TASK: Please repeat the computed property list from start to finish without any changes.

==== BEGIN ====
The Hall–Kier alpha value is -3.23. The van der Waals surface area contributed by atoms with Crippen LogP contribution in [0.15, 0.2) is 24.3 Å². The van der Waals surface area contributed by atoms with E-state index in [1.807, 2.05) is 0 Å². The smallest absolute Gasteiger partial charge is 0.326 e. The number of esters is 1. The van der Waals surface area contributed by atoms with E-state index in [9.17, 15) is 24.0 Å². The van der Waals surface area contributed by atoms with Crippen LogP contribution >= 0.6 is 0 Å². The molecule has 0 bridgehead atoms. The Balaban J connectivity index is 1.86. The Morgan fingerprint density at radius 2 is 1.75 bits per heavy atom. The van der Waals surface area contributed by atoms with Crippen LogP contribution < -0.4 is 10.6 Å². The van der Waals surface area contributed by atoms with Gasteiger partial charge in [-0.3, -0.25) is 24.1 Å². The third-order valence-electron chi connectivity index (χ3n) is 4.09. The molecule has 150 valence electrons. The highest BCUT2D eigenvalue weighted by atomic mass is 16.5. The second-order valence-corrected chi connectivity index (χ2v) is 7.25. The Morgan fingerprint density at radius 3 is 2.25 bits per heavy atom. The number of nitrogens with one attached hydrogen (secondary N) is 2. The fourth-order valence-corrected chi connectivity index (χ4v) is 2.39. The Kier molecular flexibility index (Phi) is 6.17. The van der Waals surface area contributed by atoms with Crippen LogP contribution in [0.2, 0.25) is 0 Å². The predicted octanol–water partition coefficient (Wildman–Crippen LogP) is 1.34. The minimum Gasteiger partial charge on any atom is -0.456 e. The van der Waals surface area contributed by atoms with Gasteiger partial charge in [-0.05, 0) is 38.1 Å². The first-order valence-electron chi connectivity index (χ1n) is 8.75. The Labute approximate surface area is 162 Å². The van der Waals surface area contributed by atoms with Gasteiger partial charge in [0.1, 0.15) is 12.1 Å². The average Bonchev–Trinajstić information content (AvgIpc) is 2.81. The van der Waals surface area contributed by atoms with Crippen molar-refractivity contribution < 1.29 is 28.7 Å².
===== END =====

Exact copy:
The Hall–Kier alpha value is -3.23. The van der Waals surface area contributed by atoms with Crippen LogP contribution in [0.15, 0.2) is 24.3 Å². The van der Waals surface area contributed by atoms with E-state index in [1.807, 2.05) is 0 Å². The smallest absolute Gasteiger partial charge is 0.326 e. The number of esters is 1. The van der Waals surface area contributed by atoms with E-state index in [9.17, 15) is 24.0 Å². The van der Waals surface area contributed by atoms with Crippen LogP contribution >= 0.6 is 0 Å². The molecule has 0 bridgehead atoms. The Balaban J connectivity index is 1.86. The Morgan fingerprint density at radius 2 is 1.75 bits per heavy atom. The van der Waals surface area contributed by atoms with Crippen LogP contribution < -0.4 is 10.6 Å². The van der Waals surface area contributed by atoms with Gasteiger partial charge in [-0.3, -0.25) is 24.1 Å². The third-order valence-electron chi connectivity index (χ3n) is 4.09. The molecule has 150 valence electrons. The highest BCUT2D eigenvalue weighted by atomic mass is 16.5. The second-order valence-corrected chi connectivity index (χ2v) is 7.25. The Morgan fingerprint density at radius 3 is 2.25 bits per heavy atom. The number of nitrogens with one attached hydrogen (secondary N) is 2. The fourth-order valence-corrected chi connectivity index (χ4v) is 2.39. The Kier molecular flexibility index (Phi) is 6.17. The van der Waals surface area contributed by atoms with Crippen LogP contribution in [0.2, 0.25) is 0 Å². The predicted octanol–water partition coefficient (Wildman–Crippen LogP) is 1.34. The minimum Gasteiger partial charge on any atom is -0.456 e. The van der Waals surface area contributed by atoms with Gasteiger partial charge in [-0.05, 0) is 38.1 Å². The first-order valence-electron chi connectivity index (χ1n) is 8.75. The Labute approximate surface area is 162 Å². The van der Waals surface area contributed by atoms with Gasteiger partial charge in [0.1, 0.15) is 12.1 Å². The average Bonchev–Trinajstić information content (AvgIpc) is 2.81. The van der Waals surface area contributed by atoms with Crippen molar-refractivity contribution < 1.29 is 28.7 Å².